Lessons from retail (first appeared in InfoWorld)
In the Minneapolis winter, hot soup makes an appealing lunch. At a local eatery specializing in such fare I learned an important lesson for IT. This restaurant serves soup in bowls and “bottomless” bowls. Bottomless gets you unlimited refills. Here’s your challenge: As an IT analyst, devise a system to keep track of who’s entitled […]
In the Minneapolis winter, hot soup makes an appealing lunch. At a local eatery specializing in such fare I learned an important lesson for IT.
This restaurant serves soup in bowls and “bottomless” bowls. Bottomless gets you unlimited refills. Here’s your challenge: As an IT analyst, devise a system to keep track of who’s entitled to those free refills. How would you do it?
Would you print a card at the register with a bar code, to be scanned to verify which customers should get refills? Would you ask bottomless customers to show their receipts each time they return for another helping? Or …
Design your solution before you read how the restaurateur handled the problem.
Bottomless customers get a differently shaped bowl.
Every time I eat there I wonder if I’d have found this simple solution. Ask yourself, and your analysts and designers too, because if they restrict their thinking to IT they can cost you a lot of money. Sometimes, a second type of bowl can replace a million lines of code.
Whether you’re selling soup or silverware, hardware or handbags, you’re in retail. And while IT has tremendous importance in the retail back office, in the store itself its importance is limited. Which is ironic, because CRM is one of the hot applications of IT these days, and most retailers live and die on good customer relations.
Take data warehousing, one of the most important tools in what we usually think of as a CRM implementation. You can use data warehousing to collect terabytes of customer information and slice it, dice it, cross-correlate it, and do multidimensional scaling if that will teach you anything.
When you’re done you’ll learn (among other things) which customer segments, and maybe even which customers do and don’t buy which products from you.
Pick up a copy of Paco Underhill’s excellent book on retail, Why We Buy, and you’ll see the importance of watching shoppers shop. If you watch shoppers in action you’ll learn something data mining can’t teach you: Why (for example) your older customers aren’t buying concealer from you. It isn’t their demographics or your branding. It’s a merchandising problem: You’ve placed the concealer on the bottom shelf. Shoppers have to bend down for it, and it’s in a high-traffic area besides, where other shoppers brush buy them on their way to pharmaceuticals. For older shoppers bending down is bad enough. Being “butt-brushed” (Underhill’s term) makes it intolerable, driving them to forgo the concealer despite their need for it.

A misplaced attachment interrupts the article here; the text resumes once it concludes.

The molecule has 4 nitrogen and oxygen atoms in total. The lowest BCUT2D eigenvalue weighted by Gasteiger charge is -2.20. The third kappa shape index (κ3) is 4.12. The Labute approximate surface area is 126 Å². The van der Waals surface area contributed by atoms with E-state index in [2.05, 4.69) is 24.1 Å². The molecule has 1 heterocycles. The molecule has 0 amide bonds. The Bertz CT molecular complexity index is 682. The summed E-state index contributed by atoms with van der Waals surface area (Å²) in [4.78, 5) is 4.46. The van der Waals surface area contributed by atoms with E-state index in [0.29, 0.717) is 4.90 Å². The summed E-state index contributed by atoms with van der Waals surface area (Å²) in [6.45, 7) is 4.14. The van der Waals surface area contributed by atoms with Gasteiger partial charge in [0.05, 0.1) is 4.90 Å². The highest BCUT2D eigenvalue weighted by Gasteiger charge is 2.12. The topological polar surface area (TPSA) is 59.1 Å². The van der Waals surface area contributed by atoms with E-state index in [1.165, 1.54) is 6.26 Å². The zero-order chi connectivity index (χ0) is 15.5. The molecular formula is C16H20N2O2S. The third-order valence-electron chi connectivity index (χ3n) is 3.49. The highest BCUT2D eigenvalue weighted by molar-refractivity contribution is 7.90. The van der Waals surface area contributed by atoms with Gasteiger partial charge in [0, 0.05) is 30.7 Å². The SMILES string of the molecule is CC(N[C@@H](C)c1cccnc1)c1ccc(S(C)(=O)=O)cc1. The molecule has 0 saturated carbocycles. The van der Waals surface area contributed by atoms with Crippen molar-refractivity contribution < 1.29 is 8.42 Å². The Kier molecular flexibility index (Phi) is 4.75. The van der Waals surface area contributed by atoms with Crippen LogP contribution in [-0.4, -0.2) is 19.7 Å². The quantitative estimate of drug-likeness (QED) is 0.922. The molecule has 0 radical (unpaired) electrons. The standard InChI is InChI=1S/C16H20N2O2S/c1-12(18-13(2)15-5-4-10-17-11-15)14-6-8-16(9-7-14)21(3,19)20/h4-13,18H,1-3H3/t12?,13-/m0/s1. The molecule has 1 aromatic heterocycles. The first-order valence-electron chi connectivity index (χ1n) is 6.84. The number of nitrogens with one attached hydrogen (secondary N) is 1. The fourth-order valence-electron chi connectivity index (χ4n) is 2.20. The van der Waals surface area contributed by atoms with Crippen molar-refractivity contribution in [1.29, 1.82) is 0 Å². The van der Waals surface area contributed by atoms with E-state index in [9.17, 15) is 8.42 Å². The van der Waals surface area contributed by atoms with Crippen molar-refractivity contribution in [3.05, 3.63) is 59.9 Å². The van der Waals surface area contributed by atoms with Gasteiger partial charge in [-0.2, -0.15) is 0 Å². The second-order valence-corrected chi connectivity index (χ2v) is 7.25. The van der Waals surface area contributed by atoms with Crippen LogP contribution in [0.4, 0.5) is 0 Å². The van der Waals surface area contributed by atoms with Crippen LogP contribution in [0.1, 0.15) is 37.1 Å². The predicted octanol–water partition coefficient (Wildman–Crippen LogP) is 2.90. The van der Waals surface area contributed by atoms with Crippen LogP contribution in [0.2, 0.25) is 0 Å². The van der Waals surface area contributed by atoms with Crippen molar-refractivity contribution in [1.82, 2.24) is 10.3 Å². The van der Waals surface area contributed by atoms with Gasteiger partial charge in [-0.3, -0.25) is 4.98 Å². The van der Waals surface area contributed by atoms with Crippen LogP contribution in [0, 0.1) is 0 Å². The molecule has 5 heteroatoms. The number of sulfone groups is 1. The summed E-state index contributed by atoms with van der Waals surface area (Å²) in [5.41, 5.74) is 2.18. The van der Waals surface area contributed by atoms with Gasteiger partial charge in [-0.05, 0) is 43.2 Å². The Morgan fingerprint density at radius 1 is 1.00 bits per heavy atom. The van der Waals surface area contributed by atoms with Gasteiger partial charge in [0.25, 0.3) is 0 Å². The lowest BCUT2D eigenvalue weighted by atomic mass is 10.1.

If you’d relied on data warehousing and data mining alone, you’d have adjusted your inventory planning to stock less concealer. This would have reduced waste — a good thing to do. By going into the store and watching actual shoppers actually shopping you rely on observation — a more powerful tool than mere inference. You’d know to move the concealer to a higher shelf, increasing sales instead of fine-tuning inventory. That’s much better.
There’s a double-barreled lesson here for IT. The first is to recognize when an IT solution is incomplete. To take another retail example, I once discussed the possibility of setting up “register-pop” in a client’s stores. Similar to the familiar screen-pop used in CTI-enabled call centers, which helps telephone agents interact more effectively with callers, register-pop would identify shoppers at the register and provide information that could help store clerks up-sell.
Ultimately, we decided against this approach. While technically feasible, it would have provided just-too-late information. By the time customers reach the register they aren’t shoppers anymore. They’re buyers — they have what they want, have already waited in line, and don’t want to go back into the store for more stuff.
Some advanced retailers are looking into an alternative that identifies shoppers before they reach the register. It relies on an advanced face-recognition technology called the Sales Associate. By giving the sales associate a wireless PDA connected to a central customer database, they hope to make their sales force more effective in helping regular customers.
That’s the first lesson — that IT solutions are often incomplete. The second lesson is more universal: Infer when you must, but watch when you can. This is true whether the subject is merchandising, customer interface usability, or whether a process design will work in your warehouse. Given a choice, don’t guess, don’t assume, don’t even ask.
Position yourself unobtrusively and … observe.